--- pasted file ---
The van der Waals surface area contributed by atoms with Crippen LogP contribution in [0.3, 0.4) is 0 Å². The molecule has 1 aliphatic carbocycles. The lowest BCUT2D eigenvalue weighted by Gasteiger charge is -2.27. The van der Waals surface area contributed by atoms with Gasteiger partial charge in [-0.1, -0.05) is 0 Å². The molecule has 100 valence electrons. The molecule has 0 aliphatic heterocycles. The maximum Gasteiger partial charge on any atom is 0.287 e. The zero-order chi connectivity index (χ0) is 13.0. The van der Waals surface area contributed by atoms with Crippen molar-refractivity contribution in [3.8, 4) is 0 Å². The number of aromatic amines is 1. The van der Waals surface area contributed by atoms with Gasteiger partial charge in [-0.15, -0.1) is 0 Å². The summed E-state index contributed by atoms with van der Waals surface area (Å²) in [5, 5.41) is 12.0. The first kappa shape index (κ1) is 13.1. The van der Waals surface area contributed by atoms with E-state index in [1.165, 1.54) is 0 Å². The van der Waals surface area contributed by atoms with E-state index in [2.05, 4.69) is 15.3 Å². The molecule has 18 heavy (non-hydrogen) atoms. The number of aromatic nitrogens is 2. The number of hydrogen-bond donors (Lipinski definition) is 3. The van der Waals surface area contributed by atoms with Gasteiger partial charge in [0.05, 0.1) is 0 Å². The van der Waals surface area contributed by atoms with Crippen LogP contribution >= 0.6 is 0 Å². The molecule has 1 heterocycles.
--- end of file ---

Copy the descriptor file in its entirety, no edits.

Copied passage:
The van der Waals surface area contributed by atoms with Crippen LogP contribution in [0.3, 0.4) is 0 Å². The molecule has 1 aliphatic carbocycles. The lowest BCUT2D eigenvalue weighted by Gasteiger charge is -2.27. The van der Waals surface area contributed by atoms with Gasteiger partial charge in [-0.1, -0.05) is 0 Å². The molecule has 100 valence electrons. The molecule has 0 aliphatic heterocycles. The maximum Gasteiger partial charge on any atom is 0.287 e. The zero-order chi connectivity index (χ0) is 13.0. The van der Waals surface area contributed by atoms with Crippen molar-refractivity contribution in [3.8, 4) is 0 Å². The number of aromatic amines is 1. The van der Waals surface area contributed by atoms with Gasteiger partial charge in [-0.15, -0.1) is 0 Å². The summed E-state index contributed by atoms with van der Waals surface area (Å²) in [5, 5.41) is 12.0. The first kappa shape index (κ1) is 13.1. The van der Waals surface area contributed by atoms with E-state index in [1.165, 1.54) is 0 Å². The van der Waals surface area contributed by atoms with E-state index in [2.05, 4.69) is 15.3 Å². The molecule has 18 heavy (non-hydrogen) atoms. The number of aromatic nitrogens is 2. The number of hydrogen-bond donors (Lipinski definition) is 3. The van der Waals surface area contributed by atoms with Gasteiger partial charge in [0.05, 0.1) is 0 Å². The van der Waals surface area contributed by atoms with Crippen LogP contribution >= 0.6 is 0 Å². The molecule has 1 heterocycles.